“An emotional-eater sabotages their weight-loss efforts, because they “may turn to food for comfort — consciously or unconsciously, when facing a difficult problem, feeling stressed, or even feeling bored.” Mayo Clinic
AN EXAMPLE OF AN EMOTIONAL-EATER:
Sharon was a middle-age woman, about 50lbs overweight, who came to see me, because she tried every diet imaginable and she never could lose the weight. She tried powders and shakes, Weight Watchers, Diet plans, groups and every new gimmick on the market. She exercised, went to the gym, invested in exercise equipment, but always received the same results.
When Sharon stuck to her diet, she’d lose weight, but it never lasted. She would do well for a while, but then something would happen. She’d take a bite of ‘some bad food,’ or she’d sabotage her success by going out for dinner, and everything she’d worked for would start going down hill. Within a few weeks, Sharon not only gained what she lost, but added even more weight.
Sharon felt defeated, demoralized, hopeless, ugly, out of control ~ ‘a loser and complete failure’.
She said, “ I just don’t get it! I changed my life completely. I got a divorce, sold a house, bought another, went back to school, got a great job that I never could have imagined ~ I changed every aspect of my life, but I just can’t lose this fat.
I am not this fat person. It’s not who I really am.”
This is a typical feeling of an ‘emotional eater’. Sharon is an intelligent woman who knows what she ‘should’ and ‘not eat’ . She goes on and off the diet roller-coaster, eats more than she should, or binges and feels guilty about it ~ only to start over and do it again.
Sharon has triggers and she knows them well.
For Sharon, cravings began after work; when she was alone, bored or frustrated. Traveling home at the end of the day was a major trigger. She ate a good breakfast, chose healthy salads from the company cafeteria, and avoided snacks from the vending machines. But the drive home from work was her downfall.
She was hungry, tired and stressed from the day. There were fast food restaurants along her route and they were tempting. Three hungry adolescents were waiting at home when she’d arrived, and she had to decide what to feed them. Should she make dinner, or bring take out? Sharon knew what she ‘should’ do. But what she chose to do at that moment was a different thing. The stress of the workday transferred into the stress of her home life. She was under pressure and she needed relief.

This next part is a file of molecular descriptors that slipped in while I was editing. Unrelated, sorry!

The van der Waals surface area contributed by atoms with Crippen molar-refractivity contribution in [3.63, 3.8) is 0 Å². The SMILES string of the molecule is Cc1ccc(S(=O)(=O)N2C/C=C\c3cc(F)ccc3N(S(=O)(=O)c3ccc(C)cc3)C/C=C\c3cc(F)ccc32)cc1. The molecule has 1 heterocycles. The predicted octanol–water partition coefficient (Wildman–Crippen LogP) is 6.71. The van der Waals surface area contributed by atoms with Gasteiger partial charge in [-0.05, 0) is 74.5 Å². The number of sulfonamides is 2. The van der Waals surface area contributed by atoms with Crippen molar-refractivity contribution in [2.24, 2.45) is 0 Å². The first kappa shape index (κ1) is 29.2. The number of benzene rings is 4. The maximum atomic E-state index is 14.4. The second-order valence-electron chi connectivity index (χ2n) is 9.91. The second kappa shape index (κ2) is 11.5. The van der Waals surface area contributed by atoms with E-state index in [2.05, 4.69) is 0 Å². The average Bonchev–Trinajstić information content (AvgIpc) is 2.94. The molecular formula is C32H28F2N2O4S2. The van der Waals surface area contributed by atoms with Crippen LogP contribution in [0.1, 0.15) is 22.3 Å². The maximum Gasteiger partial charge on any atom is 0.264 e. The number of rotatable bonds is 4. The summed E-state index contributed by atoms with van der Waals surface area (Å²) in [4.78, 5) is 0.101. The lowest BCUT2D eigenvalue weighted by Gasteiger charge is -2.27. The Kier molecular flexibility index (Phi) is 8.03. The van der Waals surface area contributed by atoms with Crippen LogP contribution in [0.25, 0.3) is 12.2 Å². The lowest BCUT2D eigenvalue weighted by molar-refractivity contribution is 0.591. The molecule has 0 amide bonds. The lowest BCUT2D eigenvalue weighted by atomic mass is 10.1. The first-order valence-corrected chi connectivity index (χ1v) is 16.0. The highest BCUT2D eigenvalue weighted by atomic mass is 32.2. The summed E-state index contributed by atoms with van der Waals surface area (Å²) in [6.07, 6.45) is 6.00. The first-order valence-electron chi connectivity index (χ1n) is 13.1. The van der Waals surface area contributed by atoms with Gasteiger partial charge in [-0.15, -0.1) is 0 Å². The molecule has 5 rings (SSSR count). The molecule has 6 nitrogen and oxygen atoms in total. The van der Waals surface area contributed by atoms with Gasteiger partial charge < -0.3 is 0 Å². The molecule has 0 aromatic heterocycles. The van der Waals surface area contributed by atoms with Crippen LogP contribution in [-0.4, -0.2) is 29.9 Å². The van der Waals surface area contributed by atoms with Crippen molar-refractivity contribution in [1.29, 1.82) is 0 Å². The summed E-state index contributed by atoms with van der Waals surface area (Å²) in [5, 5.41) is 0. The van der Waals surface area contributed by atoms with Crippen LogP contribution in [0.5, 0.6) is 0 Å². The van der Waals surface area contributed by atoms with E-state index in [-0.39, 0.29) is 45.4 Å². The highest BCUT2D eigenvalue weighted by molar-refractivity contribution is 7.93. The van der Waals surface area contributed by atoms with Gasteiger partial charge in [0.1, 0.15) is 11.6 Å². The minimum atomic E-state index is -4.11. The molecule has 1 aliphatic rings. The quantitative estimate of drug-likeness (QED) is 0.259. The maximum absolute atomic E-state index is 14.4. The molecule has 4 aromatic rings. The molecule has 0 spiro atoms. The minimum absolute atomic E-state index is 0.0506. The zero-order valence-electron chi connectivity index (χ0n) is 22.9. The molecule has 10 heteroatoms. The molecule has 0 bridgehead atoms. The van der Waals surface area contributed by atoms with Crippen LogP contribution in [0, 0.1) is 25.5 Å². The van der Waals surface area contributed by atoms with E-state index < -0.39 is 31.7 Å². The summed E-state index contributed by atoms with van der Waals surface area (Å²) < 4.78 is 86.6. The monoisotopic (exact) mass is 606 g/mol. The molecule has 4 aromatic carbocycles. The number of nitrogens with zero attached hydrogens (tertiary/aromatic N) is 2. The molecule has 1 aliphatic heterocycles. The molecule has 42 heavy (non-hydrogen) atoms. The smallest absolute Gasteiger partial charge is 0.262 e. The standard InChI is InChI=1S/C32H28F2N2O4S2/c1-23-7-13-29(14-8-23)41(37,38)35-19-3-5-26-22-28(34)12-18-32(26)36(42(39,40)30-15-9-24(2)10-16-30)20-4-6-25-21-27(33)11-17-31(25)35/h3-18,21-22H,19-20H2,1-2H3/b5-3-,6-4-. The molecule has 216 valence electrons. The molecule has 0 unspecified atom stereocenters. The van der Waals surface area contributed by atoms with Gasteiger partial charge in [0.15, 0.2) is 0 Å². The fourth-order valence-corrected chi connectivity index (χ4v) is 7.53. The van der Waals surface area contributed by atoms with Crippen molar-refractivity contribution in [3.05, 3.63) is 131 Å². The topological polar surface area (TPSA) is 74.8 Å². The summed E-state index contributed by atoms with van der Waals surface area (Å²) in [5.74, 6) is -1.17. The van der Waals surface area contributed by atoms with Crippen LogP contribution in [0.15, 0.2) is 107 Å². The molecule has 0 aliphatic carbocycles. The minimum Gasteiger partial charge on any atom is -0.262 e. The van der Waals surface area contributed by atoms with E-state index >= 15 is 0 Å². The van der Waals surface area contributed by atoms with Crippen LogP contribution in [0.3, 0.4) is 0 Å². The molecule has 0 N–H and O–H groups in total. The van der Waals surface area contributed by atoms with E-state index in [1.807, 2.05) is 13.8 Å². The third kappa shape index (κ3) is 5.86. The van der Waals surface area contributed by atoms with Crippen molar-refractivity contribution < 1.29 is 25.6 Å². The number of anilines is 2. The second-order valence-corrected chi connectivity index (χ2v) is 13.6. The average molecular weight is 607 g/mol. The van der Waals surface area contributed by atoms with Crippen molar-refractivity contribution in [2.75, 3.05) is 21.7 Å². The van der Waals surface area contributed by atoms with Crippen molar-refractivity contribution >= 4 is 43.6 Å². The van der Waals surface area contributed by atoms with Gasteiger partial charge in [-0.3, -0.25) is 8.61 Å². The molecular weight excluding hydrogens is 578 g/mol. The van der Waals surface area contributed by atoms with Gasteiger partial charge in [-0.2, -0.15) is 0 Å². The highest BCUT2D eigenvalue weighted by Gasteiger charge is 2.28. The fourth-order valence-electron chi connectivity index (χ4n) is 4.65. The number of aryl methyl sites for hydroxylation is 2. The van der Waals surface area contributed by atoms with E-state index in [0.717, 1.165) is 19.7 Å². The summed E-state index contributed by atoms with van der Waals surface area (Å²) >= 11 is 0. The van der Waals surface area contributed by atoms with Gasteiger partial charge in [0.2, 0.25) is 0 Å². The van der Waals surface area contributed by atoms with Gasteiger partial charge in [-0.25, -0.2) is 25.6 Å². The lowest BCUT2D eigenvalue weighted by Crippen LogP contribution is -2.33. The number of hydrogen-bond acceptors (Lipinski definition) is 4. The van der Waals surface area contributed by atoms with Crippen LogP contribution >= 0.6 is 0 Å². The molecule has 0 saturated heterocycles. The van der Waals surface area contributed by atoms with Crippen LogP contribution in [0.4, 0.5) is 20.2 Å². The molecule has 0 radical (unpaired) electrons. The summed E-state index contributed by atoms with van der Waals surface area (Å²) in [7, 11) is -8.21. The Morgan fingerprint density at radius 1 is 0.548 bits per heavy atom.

And Sharon consoled herself with unhealthy food.
This is a perfect example of an emotional-eater ~ and if you’re like her, no diet plan will help for the long haul.
An emotional eater must change the way they’re thinking and reacting to food.
I tell my clients that food is ‘just food’, but the relationship that they have with it is so much more than that.
An Emotional-Eater Receives A Temporary Escape From:
Unhealthy food can be used as a reward, entertainment and any number of emotions.
However, once you isolate your own triggers, learn new thinking patterns and behaviors, you won’t feel the need to escape any pressure, and “food” will become what it is ~ “just food”.
When Sharon ‘got it’, she stopped counting calories; going on a scale to see how much weight she lost or gained. She learned to understand and appreciate herself. Sharon not only handled her feelings, but she began to empower herself in many areas of her life.
In the process, Sharon gained a new respect for herself. She took care of herself, as well as her family, her job and her responsibilities. And as she evolved, not only her body, but also her outlook on life began to change as well.
Like most emotional eaters, Sharon was ‘in awe’ of the results she was achieving. For the first time, since she was a teenager, she was ‘not dieting’. She was not counting calories, going on a scale or obsessing about weight ~ and the excess pounds kept going down.
If you’re an emotional eater, this example is not unusual.
When you have a problem with emotional eating, it’s not the diet that’s the problem. You have to change your thinking and your relationship with food.
The fact is, that when you learn to change your thinking, you naturally change your behavior. And when you change your behavior, you always see the results.
Today Sharon no longer feels ‘defeated, demoralized, hopeless, ugly and out of control.’ She’s happy with the person she has become. Now, she feels pride when she reflects our first meeting.
Sharon has changed ‘every aspect of my life’, and now it includes loosing weight!”
What others say:
“You have made a huge difference in my life. I only wish I would have found you sooner.” J.B. Vancouver BC.
‘I can’t believe that after our first conversation, I feel better already. Can’t wait for our next call.” E.H. Sydney Au.